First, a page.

135.2. Friedrich Schlegel to Wilhelm Schlegel in Amsterdam: Leipzig, Sunday, 29 September 1793 [*]
[Leipzig, Sunday, 29 September 1793]
My dearest Wilhelm, if you received my last letter, then you have doubtless also already excused my silence. I had promised you some news, namely, about her [Caroline’s] health until she was better. And you received that news in two letters from her, the second of which, I cannot deny, lay unsent here for several days through my own fault. But believe me when I say this was the only time. Both of you are always equally impatient, never considering the time the letter must remain here in any case.
To wit, messengers leave twice a week, on Tuesdays and Saturdays. If your letter arrives here on Wednesday, as did your last one, which I received on the 25th,  she simply does not receive it until Sunday morning, or late Saturday evening. And so also with her letters. What is irksome is that she had to wait a painfully long time for letters from you because of the foolish translation, which is coming to nothing in any case.  . . .
Things are still going fairly well with [Caroline] B[öhmer]’s health, though not so well a few days ago. The stove in her room proved to be completely unusable and had to be changed. For several days she had to live downstairs among the whole family, in the common room, which had an extremely bad effect on both her mood and her physical condition. 
But everything is back in good order now, and she wrote me a quite cheerful letter yesterday. She also enclosed a piece of embroidery, the good woman, which Madam Göschen will sell at the trade fair. She probably did not write you anything about that, or? — . . .
I am curious to read what you wrote to B. about Anmuth, to wit, whether you wrote about it in a different tone than you did to me.  One cannot judge it more severely than I, and I said as much to B. and wrote as much to Körner (with considerable restraint, of course),  who was also not pleased with it. But how can one fail to recognize the great man in it? . . .
B.’s opinions on poesy are quite new and pleasing for me. She penetrates deep into the interior, something also discernible when she reads aloud, such as Iphigenie,  which she reads magnificently. If her judgment were pure, perhaps I could not find it to be so inexpressibly true and profound. She is fond of the Greeks, and I am sending her one after the other.
Leipzig, 29 September 1793
I will no longer acknowledge excuses.
 Wednesday, 25 September 1793. Back.
 Friedrich mentions in a letter to Wilhelm on 28 August 1793 (letter 134) that “the family with which she is living consists of a sickly, miserly, cranky physician, and his oppressed and tormented kinfolk.”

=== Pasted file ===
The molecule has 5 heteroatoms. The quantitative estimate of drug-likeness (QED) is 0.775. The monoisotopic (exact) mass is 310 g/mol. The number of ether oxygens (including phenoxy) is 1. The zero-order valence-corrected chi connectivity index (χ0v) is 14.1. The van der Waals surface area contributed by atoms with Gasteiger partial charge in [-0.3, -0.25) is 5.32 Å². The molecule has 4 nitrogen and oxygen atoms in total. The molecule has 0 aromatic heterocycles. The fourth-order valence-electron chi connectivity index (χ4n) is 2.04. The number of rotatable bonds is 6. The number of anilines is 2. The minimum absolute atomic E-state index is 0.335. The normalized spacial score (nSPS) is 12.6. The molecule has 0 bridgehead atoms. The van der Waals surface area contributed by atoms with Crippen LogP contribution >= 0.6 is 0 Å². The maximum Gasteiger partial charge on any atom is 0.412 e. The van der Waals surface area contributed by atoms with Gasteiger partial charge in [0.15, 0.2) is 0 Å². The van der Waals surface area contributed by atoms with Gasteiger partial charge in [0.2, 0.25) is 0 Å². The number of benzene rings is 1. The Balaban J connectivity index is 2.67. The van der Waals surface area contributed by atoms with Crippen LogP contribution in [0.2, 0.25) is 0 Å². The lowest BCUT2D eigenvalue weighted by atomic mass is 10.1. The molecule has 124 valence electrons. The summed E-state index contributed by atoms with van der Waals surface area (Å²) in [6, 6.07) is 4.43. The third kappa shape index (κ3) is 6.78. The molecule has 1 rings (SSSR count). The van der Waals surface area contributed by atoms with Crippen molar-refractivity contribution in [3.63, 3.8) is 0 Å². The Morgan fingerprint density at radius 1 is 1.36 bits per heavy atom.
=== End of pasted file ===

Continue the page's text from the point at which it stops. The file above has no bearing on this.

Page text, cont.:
Here two illustrations of representative enough common rooms at the time in rural settings (William Baillie, “Bauernstube mit fünf Figuren um einen Tisch” ; Herzog Anton Ulrich-Museum; Museums./Signatur WBaillie AB 3.50; William Baillie, “Bauernstube mit vier Figuren um einen Tisch” ; Herzog Anton Ulrich-Museum; Museums./Signatur WBaillie AB 3.52):
And an illustration from an earlier period that may more accurately reflect what Friedrich seems to be describing (Adriaen van Ostade, Die Familie in der Stube [1647–84]; Herzog August Bibliothek; Museums./Signatur Graph. A1: 1920a):
 The reference is to Schiller’s essay “Über Anmuth und Würde,” generally translated “On Grace and Dignity” (better perhaps: “On Gracefulness and Dignity”), which he had finished on 20 June 1793 and then published in his own periodical Die Neue Thalia 3, no. 2 (1793), 115–230, and in a special printing as well. See Eugen Kühnemnann, Schiller, trans. Katharine Royce, 2 vols. (Boston, London 1912), 2:105–6:
In his essay on “Grace and Dignity” Schiller is already considering dramatic material and deals with the artistic portrayal of men as we see them in action, claimed by duty or smitten by fate. In the beautiful soul, duty and inclination are blended in a perfect union. Such a soul obeys the mandates of duty as if such obedience were the spontaneous outcome of its own nature. In the sublime character the moral will maintains its superiority in spite of the assaults of sorrow or of fate. Grace and dignity express the manifestation of both these forms of life. Back.
 The concern had been whether their sister Charlotte Ernst in Dresden had learned anything more specific about Caroline’s location and condition (Caroline was now almost eight months pregnant) and about Wilhelm’s relationship with her. See Friedrich’s letters to Wilhelm on 21 August and 16 September 1793 (letters 133a, 135α). Back.
 Goethe’s Iphigenie auf Tauris. Ein Schauspiel, in Goethe’s Schriften, vol. 3 (Leipzig 1787), 1–136. Concerning the differences between Goethe’s version and the original by Euripides, see supplementary appendix 432a.1; for the original illustrations to this 1787 volume with Iphigenie and other remarks concerning Caroline’s relationship with the play, see Caroline’s letter to Luise Gotter and Wilhelmine Bertuch on 28 May 1784 (letter 41), note 8. Back.
Translation © 2011 Doug Stott